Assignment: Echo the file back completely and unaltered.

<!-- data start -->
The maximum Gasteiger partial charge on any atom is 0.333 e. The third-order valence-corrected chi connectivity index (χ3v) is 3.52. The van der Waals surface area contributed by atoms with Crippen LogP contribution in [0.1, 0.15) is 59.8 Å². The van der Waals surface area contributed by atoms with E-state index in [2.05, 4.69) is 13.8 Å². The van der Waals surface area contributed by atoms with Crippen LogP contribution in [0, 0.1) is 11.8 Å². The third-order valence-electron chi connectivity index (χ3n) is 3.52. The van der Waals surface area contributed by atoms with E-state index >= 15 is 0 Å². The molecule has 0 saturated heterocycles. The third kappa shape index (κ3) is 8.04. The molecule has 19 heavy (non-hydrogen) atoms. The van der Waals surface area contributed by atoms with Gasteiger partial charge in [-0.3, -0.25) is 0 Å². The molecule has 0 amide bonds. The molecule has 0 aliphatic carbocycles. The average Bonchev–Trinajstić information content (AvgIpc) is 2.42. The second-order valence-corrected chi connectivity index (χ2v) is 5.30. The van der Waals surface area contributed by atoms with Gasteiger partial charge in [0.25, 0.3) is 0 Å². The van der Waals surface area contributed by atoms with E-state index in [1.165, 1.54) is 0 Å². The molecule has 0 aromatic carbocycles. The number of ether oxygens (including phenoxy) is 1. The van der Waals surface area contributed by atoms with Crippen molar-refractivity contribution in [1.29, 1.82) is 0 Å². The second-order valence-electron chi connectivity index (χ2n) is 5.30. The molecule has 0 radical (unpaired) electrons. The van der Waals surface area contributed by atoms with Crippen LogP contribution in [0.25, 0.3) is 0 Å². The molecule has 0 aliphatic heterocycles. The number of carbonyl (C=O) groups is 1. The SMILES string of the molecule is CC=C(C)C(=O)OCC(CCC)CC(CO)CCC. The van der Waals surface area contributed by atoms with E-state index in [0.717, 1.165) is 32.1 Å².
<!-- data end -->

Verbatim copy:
The maximum Gasteiger partial charge on any atom is 0.333 e. The third-order valence-corrected chi connectivity index (χ3v) is 3.52. The van der Waals surface area contributed by atoms with Crippen LogP contribution in [0.1, 0.15) is 59.8 Å². The van der Waals surface area contributed by atoms with E-state index in [2.05, 4.69) is 13.8 Å². The van der Waals surface area contributed by atoms with Crippen LogP contribution in [0, 0.1) is 11.8 Å². The third-order valence-electron chi connectivity index (χ3n) is 3.52. The van der Waals surface area contributed by atoms with E-state index >= 15 is 0 Å². The molecule has 0 saturated heterocycles. The third kappa shape index (κ3) is 8.04. The molecule has 19 heavy (non-hydrogen) atoms. The van der Waals surface area contributed by atoms with Gasteiger partial charge in [-0.3, -0.25) is 0 Å². The molecule has 0 amide bonds. The molecule has 0 aliphatic carbocycles. The average Bonchev–Trinajstić information content (AvgIpc) is 2.42. The second-order valence-corrected chi connectivity index (χ2v) is 5.30. The van der Waals surface area contributed by atoms with Gasteiger partial charge in [0.25, 0.3) is 0 Å². The van der Waals surface area contributed by atoms with E-state index in [1.165, 1.54) is 0 Å². The molecule has 0 aromatic carbocycles. The number of ether oxygens (including phenoxy) is 1. The van der Waals surface area contributed by atoms with Crippen molar-refractivity contribution in [1.29, 1.82) is 0 Å². The second-order valence-electron chi connectivity index (χ2n) is 5.30. The molecule has 0 radical (unpaired) electrons. The van der Waals surface area contributed by atoms with Crippen LogP contribution in [0.25, 0.3) is 0 Å². The molecule has 0 aliphatic heterocycles. The number of carbonyl (C=O) groups is 1. The SMILES string of the molecule is CC=C(C)C(=O)OCC(CCC)CC(CO)CCC. The van der Waals surface area contributed by atoms with E-state index in [0.717, 1.165) is 32.1 Å².